Last month, on a below freezing day, I rode the Amtrak train from my home in Chicago to my childhood home of St. Louis. I was on my way to a Breaking the Silence event at Congregation B’nai Amoona. 

Breaking the Silence is an organization of former soldiers who share testimonies of their army service in Israeli-occupied territories. I was going as a representative for my job – I am a development associate for the New Israel Fund, one of the co-sponsoring organizations – but I was also there to support B’nai Amoona as its members and others in the community heard stories from these former soldiers.

I grew up at B’nai Amoona. I attended Solomon Schechter Day School for nine years, was active in USY, but really as a kid, it felt like my whole life revolved around my synagogue. It’s where I learned about Judaism, community, leadership and Israel.  

Which is why I was so disappointed that night. During the Breaking the Silence event, I saw my community break down. The disruptions, binary and polarized thinking, and attitudes I heard expressed that night made me feel like my community couldn’t see me.

When I was 18, I left St. Louis for the first time and spent the year in a mechina,  a pre-army program, in Jaffa. I was the only American out of 44 participants, and my Israeli peers fascinated me. 

So did my Israeli family with whom I spent a lot of time that year. My uncles, aunts and cousins were, and still are,  involved in all kinds of progressive activism: religious pluralism advocacy, anti-occupation work, LGBTQ rights and more. They taught me that there is a committed and vocal progressive community in Israel fighting populism and injustice. 

I fell in love with the culture, the language and the people that year. With my Israeli peers, I spent weekends in the ultra-Orthodox neighborhood of Me’a Shearim, with a Bedouin family in the Negev and in settlements in Gush Etzion. I wanted to see, hear, smell and touch everything I could to learn about the tapestry of Israelis and Palestinians that make up this rich place. To gain a deeper understanding of the conflict, we went on a Breaking the Silence tour. For me, that tour was a turning point. 

I vividly remember walking down an empty Shuhada Street, the main street in Hebron, seeing shuttered businesses and realizing that Palestinians were barred from walking down this street. But I could, because I was an American Jew. Hebron is a city of 200,000 Palestinians. This road once led through their central market. Now there was an Israel Defense Forces soldier on every corner. It felt like a militarized ghost town. I felt a deep sense of fear and despair. 



The former soldier who was our guide said something that day that stuck with me: 

“You may see yourself as a moral person, as someone who will go into the army and change the system from within, but when you enlist and you’re asked to do something immoral, you won’t have a choice and you’ll do it.” 

I feared for my friends who would enlist only a few months later and what they might be asked to do.

Hannah Barg is a St. Louis native with a passion for education, radio and storytelling. Barg is based in Chicago, where she works as a develop…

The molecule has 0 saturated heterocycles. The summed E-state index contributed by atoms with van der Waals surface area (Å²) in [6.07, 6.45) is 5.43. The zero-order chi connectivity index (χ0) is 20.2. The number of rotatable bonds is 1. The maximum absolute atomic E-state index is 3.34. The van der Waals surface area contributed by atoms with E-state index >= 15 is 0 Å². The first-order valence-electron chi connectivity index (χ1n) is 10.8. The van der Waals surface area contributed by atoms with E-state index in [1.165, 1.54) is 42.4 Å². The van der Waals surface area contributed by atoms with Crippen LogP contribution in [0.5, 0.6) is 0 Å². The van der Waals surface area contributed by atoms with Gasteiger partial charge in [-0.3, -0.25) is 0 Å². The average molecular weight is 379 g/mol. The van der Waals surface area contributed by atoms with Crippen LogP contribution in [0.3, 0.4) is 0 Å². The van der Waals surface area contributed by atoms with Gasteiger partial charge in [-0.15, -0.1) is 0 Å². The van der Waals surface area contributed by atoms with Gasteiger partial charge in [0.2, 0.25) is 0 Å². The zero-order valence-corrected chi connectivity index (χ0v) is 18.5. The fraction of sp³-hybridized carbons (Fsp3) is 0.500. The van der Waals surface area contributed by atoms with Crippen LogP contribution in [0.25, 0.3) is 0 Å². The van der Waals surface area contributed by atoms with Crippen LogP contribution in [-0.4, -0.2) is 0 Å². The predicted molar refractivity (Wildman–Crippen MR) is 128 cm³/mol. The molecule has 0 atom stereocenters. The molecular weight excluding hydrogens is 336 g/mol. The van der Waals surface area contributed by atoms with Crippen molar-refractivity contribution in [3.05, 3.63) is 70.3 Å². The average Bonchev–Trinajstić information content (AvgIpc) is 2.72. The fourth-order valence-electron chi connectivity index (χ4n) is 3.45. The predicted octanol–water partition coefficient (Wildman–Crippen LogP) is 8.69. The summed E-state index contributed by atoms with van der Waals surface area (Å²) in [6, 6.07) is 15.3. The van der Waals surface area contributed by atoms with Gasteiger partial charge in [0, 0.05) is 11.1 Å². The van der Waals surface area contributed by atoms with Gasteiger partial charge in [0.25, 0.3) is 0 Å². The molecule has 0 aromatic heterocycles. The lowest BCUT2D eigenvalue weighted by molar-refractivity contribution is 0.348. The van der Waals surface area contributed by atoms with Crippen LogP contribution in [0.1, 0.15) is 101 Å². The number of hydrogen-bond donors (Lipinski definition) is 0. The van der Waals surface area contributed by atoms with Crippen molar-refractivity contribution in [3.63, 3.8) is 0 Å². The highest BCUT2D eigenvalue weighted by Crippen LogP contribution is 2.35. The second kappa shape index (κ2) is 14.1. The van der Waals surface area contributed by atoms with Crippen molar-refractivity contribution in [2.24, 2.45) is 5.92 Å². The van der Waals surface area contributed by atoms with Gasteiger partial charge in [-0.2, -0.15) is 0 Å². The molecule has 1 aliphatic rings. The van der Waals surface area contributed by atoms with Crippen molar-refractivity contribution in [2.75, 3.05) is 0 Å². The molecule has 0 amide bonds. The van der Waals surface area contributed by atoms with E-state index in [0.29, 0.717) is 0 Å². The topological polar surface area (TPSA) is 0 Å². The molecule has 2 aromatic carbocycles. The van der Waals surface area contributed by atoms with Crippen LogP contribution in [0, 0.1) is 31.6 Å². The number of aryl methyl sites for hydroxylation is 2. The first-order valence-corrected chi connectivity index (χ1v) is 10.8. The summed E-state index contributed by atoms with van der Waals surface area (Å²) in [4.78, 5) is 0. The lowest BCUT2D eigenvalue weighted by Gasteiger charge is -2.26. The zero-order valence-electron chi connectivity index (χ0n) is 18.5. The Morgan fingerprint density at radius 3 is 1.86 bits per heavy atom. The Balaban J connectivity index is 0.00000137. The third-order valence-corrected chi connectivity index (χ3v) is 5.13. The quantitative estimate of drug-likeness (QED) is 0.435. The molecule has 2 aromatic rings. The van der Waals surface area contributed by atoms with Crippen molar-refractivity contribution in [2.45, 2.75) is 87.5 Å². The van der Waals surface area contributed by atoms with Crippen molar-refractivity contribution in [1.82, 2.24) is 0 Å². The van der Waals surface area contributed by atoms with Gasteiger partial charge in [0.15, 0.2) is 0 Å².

So on the evening of Nov. 13, I walked into the event in St. Louis with trepidation. And what I witnessed that night broke my heart. I saw my friends and family listening in the audience, my childhood rabbi trying to calm the tense room, and I  recognized a handful of the protestors. I watched as my friend Jacob, one of the former soldiers on the panel, held his composure as protestors screamed over him, calling him a liar and a traitor. During the Q&A portion of the evening, one protestor asked, “Why do you accept funding from terrorist organizations?” An Israeli woman next to me screamed “the New Israel Fund” as though it were a curse word. 

It felt like a punch in the gut. That’s the organization that I work for. What’s more, so much of the New Israel Fund’s work connects Israeli activists like my family members to people like me in the United States. People who believe in democracy and its institutions want to see Israel live up to its founding principles of equality and justice for all. As Jacob put it when we spoke afterward, the experience was like watching a community collectively lose its mind.

Soldiers who break their silence often say that the purpose of sharing their testimony is to hold up a mirror to Israeli society and take a good hard look, and that when we do that, we may see ugliness. At the Breaking the Silence event that night, we also held up a mirror to our St. Louis Jewish community. And I saw ugliness and divisions there as well. But I firmly believe, as do my friends from mechina and Israeli relatives, that this mirror is the only way we can engage on this topic and move forward with making Israel a better and more just place.

I would love for my community to be able to talk openly about what the occupation does to Israelis and Palestinians. I would also love for them to be able to talk about the numerous social justice issues Israeli progressives fight for every day. But if the Breaking the Silence event proves anything, it is that we’re not there yet. What we can do is commit to some basic tenets of civil discourse, respect for our religious leaders and fellow community members. Because then, we will all be able to see each other.